Digital Sound & Music: Concepts, Applications, & Science, Chapter 4, last updated 6/25/2013
Figure 4.26 RT60 reverberation time of small chamber music hall with curtains on some of the walls Frequency Levels and Comb Filtering
When working with sound in acoustic space, you discover that there is a lot of potential for
sound waves to interact with each other. If the waves are allowed to interact destructively
causing frequency cancelations the result can be detrimental to the sound quality perceived by
the audience.
Destructive sound wave interactions can happen when two loudspeakers generate
identical sounds that are directed to the same acoustic space. They can also occur when a sound
wave combines in the air with its own reflection from a surface in the room.
say there are two loudspeakers aimed at you, both generating the same sound.
Loudspeaker A is 10 feet away from you, and Loudspeaker B is 11 feet away. Because sound travels
at a speed of approximately one foot per millisecond, the sound from Loudspeaker B arrives at your
ears one millisecond after the sound from Loudspeaker A, as shown in
Figure 4.27.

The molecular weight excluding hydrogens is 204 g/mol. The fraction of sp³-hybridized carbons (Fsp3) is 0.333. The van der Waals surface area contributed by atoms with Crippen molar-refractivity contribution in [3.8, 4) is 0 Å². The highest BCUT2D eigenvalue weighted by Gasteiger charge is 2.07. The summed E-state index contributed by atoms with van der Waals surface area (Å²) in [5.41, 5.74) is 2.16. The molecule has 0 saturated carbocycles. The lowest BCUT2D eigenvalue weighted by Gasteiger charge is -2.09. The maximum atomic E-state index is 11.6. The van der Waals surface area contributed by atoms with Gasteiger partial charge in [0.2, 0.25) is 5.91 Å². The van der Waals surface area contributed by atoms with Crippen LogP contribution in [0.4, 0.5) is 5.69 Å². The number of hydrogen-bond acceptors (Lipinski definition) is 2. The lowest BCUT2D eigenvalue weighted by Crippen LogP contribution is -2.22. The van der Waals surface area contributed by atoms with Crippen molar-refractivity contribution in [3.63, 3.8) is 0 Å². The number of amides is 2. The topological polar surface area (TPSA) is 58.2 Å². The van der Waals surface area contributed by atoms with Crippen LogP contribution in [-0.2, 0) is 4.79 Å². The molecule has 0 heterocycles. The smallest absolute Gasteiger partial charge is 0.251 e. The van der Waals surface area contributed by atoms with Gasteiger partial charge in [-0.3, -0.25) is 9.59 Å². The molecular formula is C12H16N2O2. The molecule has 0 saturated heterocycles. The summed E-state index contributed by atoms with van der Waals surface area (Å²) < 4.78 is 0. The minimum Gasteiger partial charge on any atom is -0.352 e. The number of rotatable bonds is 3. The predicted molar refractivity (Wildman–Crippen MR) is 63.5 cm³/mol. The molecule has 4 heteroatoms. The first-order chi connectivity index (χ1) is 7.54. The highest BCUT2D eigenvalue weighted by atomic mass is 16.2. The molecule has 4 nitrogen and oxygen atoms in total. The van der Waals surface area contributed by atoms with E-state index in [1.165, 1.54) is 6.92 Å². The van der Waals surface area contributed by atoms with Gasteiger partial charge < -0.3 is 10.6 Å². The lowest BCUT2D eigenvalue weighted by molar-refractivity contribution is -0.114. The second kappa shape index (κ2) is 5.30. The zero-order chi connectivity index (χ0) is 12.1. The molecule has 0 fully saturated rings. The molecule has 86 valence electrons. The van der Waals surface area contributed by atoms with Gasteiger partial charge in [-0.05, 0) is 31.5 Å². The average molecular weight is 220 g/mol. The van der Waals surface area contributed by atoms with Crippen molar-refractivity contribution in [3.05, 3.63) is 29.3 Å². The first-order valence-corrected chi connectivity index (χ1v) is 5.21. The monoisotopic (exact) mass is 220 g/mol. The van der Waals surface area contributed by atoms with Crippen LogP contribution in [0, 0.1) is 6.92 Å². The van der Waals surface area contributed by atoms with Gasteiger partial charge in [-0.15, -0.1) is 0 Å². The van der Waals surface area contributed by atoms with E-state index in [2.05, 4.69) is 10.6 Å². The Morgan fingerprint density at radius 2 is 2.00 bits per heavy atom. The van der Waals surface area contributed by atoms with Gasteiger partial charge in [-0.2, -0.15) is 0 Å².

That one
millisecond of difference doesn’t seem like much. How much damage can it really inflict on your
Let’s again assume that both sounds arrive at the same amplitude. Since the position of
your ears to the two loudspeakers is directly related to the timing difference, let’s also assume
that your head is stationary, as if you are sitting relatively still in your seat at a theater. In this
case, a one millisecond difference causes the two sounds to interact destructively. In Chapter 2
you read about what happens when two identical sounds combine out-of-phase. In real life, phase
differences can occur as a result of an offset in time. That extra one millisecond that it takes for
the sound from Loudspeaker B to arrive at your ears results in a phase difference relative to the
sound from Loudspeaker A. The audible result of this depends on the type of sound being
generated by the loudspeakers.
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